I See Overnight – Interview with Dr. Moshe Schwartz
What’s the difference between ortho-k or Orthokeratology and the I See Overnight program? Learn about the program directly from Dr. Moshe Schwartz OD FAAO of EyeSymmetry Vision Center.
Most practices call this service ortho-K, orthokeratology, and some people call it CRT because they strictly use Paragon’s product. What inspired you to call it I see overnight?
When we started to look different deeper and further into corneal reshaping. we realized there are different makes, different brands, and different designs that can help us assist our patients to achieve good outcomes after overnight wear. However, every company has certain restrictions as far as the parameters go. What I want to do for each patient is find the right combination by picking and choosing among the various companies and different manufactures certain parameters. Then, the lens could be custom-made and tailored for that particular patient. Paragon has a great product as well as medicines, but they have restrictions as well. Wave has its own restrictions, and so on. I want to be able to provide the patient with a 100% customized lens that I can actually address accurately.
If I check into the manufacturing process and identify all the different parameters first, that can lead to successful and safer results. That’s why, we came up with the idea of ISeeOvernight because we ensure that what happens after wearing an overnight lens, you will see.
Do you find that the versatility and the variety of lenses that you use differ because of the eye? Because of age? What are the factors?
When we go to evaluate assess and prescribe these type of lenses, it’s extremely important and crucial to address not just the prescription but there are other variables that could lead to a successful outcome, such as the tear film, the anatomy of the cornea, the physiology of the cornea, the size of the cornea, among them, of course, is the prescription, the age of the patient, the pupil diameter, etc. It’s not cut and dry. You don’t just plug it in and populate certain data.
You have to take in a whole lot of other variables into the decision-making and into the manufacturing process in order to achieve very good results. That’s why we use two different topographers. We don’t rely on the data just from one. I use multiple instrumentations in the process of the evaluation, prescribing, and follow-up.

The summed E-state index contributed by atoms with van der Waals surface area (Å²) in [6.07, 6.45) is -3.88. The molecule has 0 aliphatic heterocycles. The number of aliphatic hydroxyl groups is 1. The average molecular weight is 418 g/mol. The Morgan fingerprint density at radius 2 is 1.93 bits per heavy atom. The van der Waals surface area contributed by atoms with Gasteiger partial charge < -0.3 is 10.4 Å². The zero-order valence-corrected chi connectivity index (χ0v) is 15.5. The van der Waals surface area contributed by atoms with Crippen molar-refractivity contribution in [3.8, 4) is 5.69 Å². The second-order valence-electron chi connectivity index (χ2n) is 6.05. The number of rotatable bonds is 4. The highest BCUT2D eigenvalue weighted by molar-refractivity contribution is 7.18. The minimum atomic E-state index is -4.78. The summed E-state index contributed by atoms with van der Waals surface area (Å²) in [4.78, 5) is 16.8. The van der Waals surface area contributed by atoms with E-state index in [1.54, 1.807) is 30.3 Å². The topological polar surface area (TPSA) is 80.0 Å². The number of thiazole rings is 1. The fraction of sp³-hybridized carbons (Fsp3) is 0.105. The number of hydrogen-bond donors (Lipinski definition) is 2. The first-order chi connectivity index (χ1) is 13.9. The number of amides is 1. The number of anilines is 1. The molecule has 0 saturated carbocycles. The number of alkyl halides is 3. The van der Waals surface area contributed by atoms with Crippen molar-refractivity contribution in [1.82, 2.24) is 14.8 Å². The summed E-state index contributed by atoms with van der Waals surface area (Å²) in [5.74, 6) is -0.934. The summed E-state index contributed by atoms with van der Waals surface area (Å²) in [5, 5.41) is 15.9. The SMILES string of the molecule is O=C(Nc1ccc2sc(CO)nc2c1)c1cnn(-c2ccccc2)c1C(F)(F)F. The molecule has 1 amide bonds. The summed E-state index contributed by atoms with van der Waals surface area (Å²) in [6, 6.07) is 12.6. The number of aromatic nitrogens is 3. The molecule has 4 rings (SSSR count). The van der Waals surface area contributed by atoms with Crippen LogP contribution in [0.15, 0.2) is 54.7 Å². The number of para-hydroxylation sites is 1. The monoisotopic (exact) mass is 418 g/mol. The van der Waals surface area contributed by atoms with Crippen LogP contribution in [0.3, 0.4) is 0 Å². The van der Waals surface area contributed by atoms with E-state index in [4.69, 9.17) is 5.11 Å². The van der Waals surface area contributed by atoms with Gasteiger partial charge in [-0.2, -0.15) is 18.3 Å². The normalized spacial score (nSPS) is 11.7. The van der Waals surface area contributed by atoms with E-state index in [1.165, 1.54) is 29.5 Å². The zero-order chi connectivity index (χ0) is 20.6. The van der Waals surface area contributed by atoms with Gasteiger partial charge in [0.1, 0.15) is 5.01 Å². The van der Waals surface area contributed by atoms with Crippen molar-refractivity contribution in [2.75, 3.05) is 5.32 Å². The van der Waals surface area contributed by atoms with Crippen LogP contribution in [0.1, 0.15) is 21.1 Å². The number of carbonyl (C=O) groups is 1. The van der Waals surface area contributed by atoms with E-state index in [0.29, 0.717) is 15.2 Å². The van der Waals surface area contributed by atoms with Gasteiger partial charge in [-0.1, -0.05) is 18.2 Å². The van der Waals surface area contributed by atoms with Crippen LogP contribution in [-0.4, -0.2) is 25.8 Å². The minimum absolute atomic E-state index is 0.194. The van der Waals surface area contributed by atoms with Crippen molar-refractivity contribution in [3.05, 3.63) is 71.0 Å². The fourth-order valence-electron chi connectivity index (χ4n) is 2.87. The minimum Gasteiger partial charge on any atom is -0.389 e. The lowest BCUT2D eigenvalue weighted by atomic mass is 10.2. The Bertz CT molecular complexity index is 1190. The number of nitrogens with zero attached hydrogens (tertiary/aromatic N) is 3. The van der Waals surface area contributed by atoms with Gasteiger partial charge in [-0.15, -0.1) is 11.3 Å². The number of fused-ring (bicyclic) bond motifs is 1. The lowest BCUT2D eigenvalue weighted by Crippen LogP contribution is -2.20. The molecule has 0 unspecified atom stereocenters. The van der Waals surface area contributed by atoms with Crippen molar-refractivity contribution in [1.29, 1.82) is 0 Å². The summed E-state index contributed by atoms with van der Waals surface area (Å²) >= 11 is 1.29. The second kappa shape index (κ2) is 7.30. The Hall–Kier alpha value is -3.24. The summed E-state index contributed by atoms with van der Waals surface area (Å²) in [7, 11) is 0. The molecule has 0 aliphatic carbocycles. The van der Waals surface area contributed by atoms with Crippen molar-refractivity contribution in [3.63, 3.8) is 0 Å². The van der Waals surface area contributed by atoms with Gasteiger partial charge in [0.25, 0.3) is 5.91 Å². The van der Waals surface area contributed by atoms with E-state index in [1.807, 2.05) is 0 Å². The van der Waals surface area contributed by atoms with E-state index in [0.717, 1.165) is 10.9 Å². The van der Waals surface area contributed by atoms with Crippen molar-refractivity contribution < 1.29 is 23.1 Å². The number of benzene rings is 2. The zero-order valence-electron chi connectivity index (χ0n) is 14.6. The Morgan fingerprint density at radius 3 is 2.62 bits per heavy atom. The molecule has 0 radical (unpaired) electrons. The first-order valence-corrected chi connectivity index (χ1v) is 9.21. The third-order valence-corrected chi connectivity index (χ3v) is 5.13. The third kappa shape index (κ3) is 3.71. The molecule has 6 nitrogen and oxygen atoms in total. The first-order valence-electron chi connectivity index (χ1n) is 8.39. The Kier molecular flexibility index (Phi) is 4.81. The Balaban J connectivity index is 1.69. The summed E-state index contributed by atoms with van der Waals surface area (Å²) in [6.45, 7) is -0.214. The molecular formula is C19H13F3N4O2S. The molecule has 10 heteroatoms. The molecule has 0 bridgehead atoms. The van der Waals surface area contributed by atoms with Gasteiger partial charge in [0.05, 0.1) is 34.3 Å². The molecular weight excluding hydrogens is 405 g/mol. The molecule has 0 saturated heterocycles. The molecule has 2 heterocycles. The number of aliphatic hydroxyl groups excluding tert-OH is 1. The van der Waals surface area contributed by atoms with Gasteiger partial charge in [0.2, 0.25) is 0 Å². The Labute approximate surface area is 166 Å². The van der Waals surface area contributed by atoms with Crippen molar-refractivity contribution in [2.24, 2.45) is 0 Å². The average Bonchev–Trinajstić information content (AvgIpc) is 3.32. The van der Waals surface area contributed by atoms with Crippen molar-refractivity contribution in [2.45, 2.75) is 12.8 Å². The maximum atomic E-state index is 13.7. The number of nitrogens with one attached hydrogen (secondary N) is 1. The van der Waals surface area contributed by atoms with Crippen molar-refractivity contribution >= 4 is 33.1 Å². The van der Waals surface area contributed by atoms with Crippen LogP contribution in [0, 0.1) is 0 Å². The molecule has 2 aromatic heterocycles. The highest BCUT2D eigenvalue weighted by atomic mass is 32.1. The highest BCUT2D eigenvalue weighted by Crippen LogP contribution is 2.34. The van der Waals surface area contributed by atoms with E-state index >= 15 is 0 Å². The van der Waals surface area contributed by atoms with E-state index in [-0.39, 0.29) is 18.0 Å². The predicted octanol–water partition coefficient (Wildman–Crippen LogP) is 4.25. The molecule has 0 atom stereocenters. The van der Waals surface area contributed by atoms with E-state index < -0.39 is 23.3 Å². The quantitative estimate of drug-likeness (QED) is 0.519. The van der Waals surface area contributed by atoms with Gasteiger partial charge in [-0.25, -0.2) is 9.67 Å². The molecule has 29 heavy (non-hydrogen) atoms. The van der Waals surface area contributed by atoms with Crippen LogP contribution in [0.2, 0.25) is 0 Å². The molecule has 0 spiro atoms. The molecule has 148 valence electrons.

Do you find that I see overnight is better for children because of myopia control?
Yes, ISee Overnight provides a very good solution to an epidemic. Statistically and scientifically we’re all seeing a progression of nearsightedness across the board across the world whether you come from China Germany South America or Baltimore. We see a progression of prescriptions 1.75 to 1 diopter a year. And, historically people used to correlate the fact that your child is growing older and getting taller, and that’s why the prescription changed. But they didn’t understand that basically, one has nothing to do with the other because prescription progressively getting worse means that their axial length is growing longer.
Their eyes becoming longer, not taller. What we try to do is to provide something similar to the brain that the length of the eye has achieved its optimum. and what we call in our language emmetropization. You don’t need to grow any longer, and as a result, we hope any progression of myopia or nearsightedness.
So a byproduct is you have a child that you know whether they actively engage in sports you don’t have to worry about sports goggles or whether they’re glasses for when they play baseball and when they jump in the pool they can open their eyes to get out of the pool they can see clear as barrel and so that’s a nice byproduct but the most important thing is to prevent progression that could consequently lead to macular changes, retinal detachment, glaucoma, and, of course, blindness down the road. That’s why it’s so important to not allow them to get worse.
You'd say it's really "family tested?
Well, here’s the thing. My wife is significantly nearsighted at minus eight. She had LASIK surgery to correct it. Now, we know that there’s some genetic predisposition for nearsightedness.
Along with that, we see with this generation of myopia, it was virtually given that my kids will become extremely nearsighted really really fast. I wasn’t going to be the chance that possible down the road we’ll have to deal with some severe complications.
So, as soon as they needed glasses, boom. They were riding through those lenses. Age of eight, nine years old. My son was ten. But they all hopped in and now are all doing great.
Could you share just a short patient story that they started this program and they saw great success?
I have 4 kids. Each and every one of them wears them. Between my 22-year-old, my 20-year-old, my 15-year-old, and now 11-year-old all each and every one of them wear these lenses.
Is their eyesight say 2020 or close to it?
All patients that are going through the program – and the reason why I emphasize it’s a program because this is a treatment against progression. This is not just wearing regular glasses of spectacles that give you temporary relief.
We are treating the eye against the progression of their nearsightedness. Virtually everybody has 20/20 vision uncorrected throughout the day. Of course, you have to wear through these specialty, highly customized medical contact lenses at night time but during the day, they see perfectly well.